How we move forward

Lisa Cohen Moderating

We all are still processing the election results from last week.

For those of us in the global health space, it feels a bit like being outside on a pitch-black night without a flashlight. We aren’t sure what the path forward is—or even where it can be found.

In the absence of information, there is plenty of speculation—much of it dire.

Many are analyzing snippets of what President-elect Trump has hinted at in the past and are trying to anticipate what his administration’s direction might be. It’s the lack of information that is most unsettling, and it’s natural to try to anticipate what’s ahead so we can prepare ourselves. But the truth is, we simply don’t know what the ramifications will be, and we won’t for a while.

Washington State is actually in a unique position to illuminate a course forward. We are fortunate to have congressional champions on both sides of the aisle who share a commitment to many of our priorities. We need to arm them with evidence and context to help them support and, if necessary, defend global health efforts.

For example, Representatives Cathy McMorris Rodgers (R-5) and Jaime Herrera-Beutler (R-3), along with Senator Patty Murray (D-WA), are working with our antimicrobial resistance coalition to highlight the need for funding and coordination between government agencies such as CDC and USDA. Congressman Dave Reichert (R-8) co-chairs the Congressional Global Health Caucus. He sponsors the Reach Every Mother and Child Act of 2015, and he worked alongside Congressman Derek Kilmer (D-6) to garner the support of every member of the Washington delegation for replenishment of the Global Fund.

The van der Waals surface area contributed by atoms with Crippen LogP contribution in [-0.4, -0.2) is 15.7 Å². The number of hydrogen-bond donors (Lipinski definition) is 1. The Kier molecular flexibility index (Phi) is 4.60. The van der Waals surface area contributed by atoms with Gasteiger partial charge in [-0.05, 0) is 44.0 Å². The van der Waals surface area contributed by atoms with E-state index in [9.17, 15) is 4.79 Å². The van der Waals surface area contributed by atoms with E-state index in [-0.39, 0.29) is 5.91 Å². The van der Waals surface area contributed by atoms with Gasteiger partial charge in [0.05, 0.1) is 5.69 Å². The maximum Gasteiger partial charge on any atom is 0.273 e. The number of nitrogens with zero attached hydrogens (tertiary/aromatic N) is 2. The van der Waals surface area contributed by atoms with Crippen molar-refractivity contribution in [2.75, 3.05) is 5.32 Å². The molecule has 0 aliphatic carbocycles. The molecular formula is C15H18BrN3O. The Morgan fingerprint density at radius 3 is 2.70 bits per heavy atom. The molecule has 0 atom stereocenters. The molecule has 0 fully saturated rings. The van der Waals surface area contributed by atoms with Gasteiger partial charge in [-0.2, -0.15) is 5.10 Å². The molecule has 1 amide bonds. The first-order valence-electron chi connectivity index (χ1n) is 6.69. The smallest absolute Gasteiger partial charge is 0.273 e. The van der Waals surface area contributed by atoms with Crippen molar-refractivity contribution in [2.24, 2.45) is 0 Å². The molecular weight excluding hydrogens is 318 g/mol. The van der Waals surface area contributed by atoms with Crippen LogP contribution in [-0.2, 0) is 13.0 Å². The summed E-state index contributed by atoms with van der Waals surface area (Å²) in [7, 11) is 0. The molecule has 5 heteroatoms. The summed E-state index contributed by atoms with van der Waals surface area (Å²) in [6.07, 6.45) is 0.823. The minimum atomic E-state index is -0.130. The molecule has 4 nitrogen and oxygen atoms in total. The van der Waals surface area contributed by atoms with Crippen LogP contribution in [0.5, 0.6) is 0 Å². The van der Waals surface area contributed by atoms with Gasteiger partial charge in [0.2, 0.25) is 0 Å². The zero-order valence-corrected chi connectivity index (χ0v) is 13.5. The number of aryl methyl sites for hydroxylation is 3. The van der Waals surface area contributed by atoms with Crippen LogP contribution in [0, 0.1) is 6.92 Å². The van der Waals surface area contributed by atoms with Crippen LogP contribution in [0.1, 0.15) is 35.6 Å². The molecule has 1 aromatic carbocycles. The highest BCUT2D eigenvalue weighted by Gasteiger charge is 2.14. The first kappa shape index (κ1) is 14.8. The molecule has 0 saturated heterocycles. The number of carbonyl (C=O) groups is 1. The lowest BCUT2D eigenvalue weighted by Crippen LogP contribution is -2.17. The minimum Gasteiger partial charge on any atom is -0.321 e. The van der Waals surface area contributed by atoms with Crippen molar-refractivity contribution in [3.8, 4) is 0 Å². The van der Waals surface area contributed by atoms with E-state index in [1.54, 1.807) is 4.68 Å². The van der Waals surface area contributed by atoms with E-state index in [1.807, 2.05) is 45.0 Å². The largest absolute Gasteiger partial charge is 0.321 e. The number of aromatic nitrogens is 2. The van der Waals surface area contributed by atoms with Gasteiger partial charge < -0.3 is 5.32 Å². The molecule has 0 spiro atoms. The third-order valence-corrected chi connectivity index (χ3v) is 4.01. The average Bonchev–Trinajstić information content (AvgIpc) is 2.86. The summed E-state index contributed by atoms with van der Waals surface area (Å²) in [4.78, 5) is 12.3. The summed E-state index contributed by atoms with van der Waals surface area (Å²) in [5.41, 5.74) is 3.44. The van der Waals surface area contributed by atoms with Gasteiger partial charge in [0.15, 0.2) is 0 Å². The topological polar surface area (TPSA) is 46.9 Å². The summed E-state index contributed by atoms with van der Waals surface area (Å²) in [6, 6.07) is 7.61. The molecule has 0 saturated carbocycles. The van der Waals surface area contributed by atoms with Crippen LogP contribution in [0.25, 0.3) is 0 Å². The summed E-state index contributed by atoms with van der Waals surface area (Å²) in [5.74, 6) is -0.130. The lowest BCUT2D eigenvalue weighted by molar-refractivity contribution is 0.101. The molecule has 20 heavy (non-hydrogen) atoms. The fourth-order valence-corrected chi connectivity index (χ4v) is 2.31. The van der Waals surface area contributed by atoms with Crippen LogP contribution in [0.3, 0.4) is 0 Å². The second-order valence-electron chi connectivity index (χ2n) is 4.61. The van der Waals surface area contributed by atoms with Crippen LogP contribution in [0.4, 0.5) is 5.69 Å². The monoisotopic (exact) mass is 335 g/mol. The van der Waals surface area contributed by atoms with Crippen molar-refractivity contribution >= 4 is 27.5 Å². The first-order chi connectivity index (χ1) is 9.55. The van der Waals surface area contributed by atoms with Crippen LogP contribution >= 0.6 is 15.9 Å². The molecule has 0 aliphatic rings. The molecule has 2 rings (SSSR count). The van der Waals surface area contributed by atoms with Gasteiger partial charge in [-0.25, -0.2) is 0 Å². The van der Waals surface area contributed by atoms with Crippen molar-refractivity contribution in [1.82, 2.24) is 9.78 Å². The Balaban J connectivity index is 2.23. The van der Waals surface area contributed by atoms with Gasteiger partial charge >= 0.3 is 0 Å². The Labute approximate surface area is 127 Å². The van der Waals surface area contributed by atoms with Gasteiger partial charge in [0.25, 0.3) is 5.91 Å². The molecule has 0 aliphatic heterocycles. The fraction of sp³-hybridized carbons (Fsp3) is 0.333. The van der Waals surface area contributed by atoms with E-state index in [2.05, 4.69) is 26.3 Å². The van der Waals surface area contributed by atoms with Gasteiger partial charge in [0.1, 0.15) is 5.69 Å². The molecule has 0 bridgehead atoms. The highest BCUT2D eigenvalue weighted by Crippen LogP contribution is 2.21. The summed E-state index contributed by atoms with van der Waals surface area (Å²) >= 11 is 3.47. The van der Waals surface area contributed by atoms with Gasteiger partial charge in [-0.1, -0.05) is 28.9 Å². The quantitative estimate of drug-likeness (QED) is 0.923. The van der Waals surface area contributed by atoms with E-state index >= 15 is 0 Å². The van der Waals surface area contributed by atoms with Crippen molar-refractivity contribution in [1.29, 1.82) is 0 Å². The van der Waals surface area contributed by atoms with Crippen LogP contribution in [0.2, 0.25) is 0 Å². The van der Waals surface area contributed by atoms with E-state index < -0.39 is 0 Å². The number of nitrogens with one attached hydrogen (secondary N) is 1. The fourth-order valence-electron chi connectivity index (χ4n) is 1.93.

Congressmen Reichert and Dan Newhouse (R-4) signed on to pass the Global Food Security Act last July. Our entire delegation understands why addressing diseases at their source saves lives and money here at home. Congresswoman Suzan DelBene (D-1) is ranking member on the Biotechnology, Horticulture, and Research subcommittee. Congressman Adam Smith (D-9) cosponsored our Zika briefing on Capitol Hill this summer and Congressman Denny Heck (D-10) serves on the Congressional Diabetes Caucus. Representative Rick Larsen (D-2) serves on the Impact Aid Coalition. Senator Maria Cantwell (D-WA) serves on the Senate Committee on Finance and within that the Subcommittee on Health Care.

It is incumbent upon our global health community—our 168 global health organizations—to thoughtfully and compellingly educate and advocate for continued support on behalf of global health issues. We need to combine forces—universities and research institutions, NGOs, and faith-based organizations and companies—to develop some collective priorities to help our congressional delegation make a clear case for continued investment.

In the coming months, WGHA will convene leaders to develop these priorities and work with our congressional members to provide facts and context for the new members of this administration who may not be familiar with the tremendous return the US investment in global health provides. If there are specific priorities for your organization, please let us know.

We will make a stronger case if we work together.

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